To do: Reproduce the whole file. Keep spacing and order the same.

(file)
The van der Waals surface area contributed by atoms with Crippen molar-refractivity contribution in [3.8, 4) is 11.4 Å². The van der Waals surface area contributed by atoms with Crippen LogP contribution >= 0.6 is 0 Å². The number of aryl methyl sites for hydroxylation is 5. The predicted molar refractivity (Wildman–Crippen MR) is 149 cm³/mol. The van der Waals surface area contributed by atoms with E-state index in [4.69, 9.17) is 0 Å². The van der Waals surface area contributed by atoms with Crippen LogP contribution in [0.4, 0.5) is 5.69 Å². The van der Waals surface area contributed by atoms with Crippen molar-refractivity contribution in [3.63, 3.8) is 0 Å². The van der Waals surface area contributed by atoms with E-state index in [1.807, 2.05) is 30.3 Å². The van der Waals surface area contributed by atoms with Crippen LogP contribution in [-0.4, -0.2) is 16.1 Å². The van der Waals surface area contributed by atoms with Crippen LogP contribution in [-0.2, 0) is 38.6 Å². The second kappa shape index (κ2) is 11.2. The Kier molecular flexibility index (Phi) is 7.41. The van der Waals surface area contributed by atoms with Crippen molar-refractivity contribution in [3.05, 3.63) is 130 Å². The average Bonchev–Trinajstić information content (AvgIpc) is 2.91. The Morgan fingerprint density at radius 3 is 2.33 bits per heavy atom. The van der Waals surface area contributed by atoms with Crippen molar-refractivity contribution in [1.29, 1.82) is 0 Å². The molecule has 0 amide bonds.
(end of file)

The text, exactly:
The van der Waals surface area contributed by atoms with Crippen molar-refractivity contribution in [3.8, 4) is 11.4 Å². The van der Waals surface area contributed by atoms with Crippen LogP contribution >= 0.6 is 0 Å². The number of aryl methyl sites for hydroxylation is 5. The predicted molar refractivity (Wildman–Crippen MR) is 149 cm³/mol. The van der Waals surface area contributed by atoms with E-state index in [4.69, 9.17) is 0 Å². The van der Waals surface area contributed by atoms with Crippen LogP contribution in [0.4, 0.5) is 5.69 Å². The van der Waals surface area contributed by atoms with Crippen molar-refractivity contribution in [3.63, 3.8) is 0 Å². The van der Waals surface area contributed by atoms with E-state index in [1.807, 2.05) is 30.3 Å². The van der Waals surface area contributed by atoms with Crippen LogP contribution in [-0.4, -0.2) is 16.1 Å². The van der Waals surface area contributed by atoms with Crippen LogP contribution in [-0.2, 0) is 38.6 Å². The second kappa shape index (κ2) is 11.2. The Kier molecular flexibility index (Phi) is 7.41. The van der Waals surface area contributed by atoms with Crippen molar-refractivity contribution in [3.05, 3.63) is 130 Å². The average Bonchev–Trinajstić information content (AvgIpc) is 2.91. The Morgan fingerprint density at radius 3 is 2.33 bits per heavy atom. The van der Waals surface area contributed by atoms with Crippen molar-refractivity contribution in [1.29, 1.82) is 0 Å². The molecule has 0 amide bonds.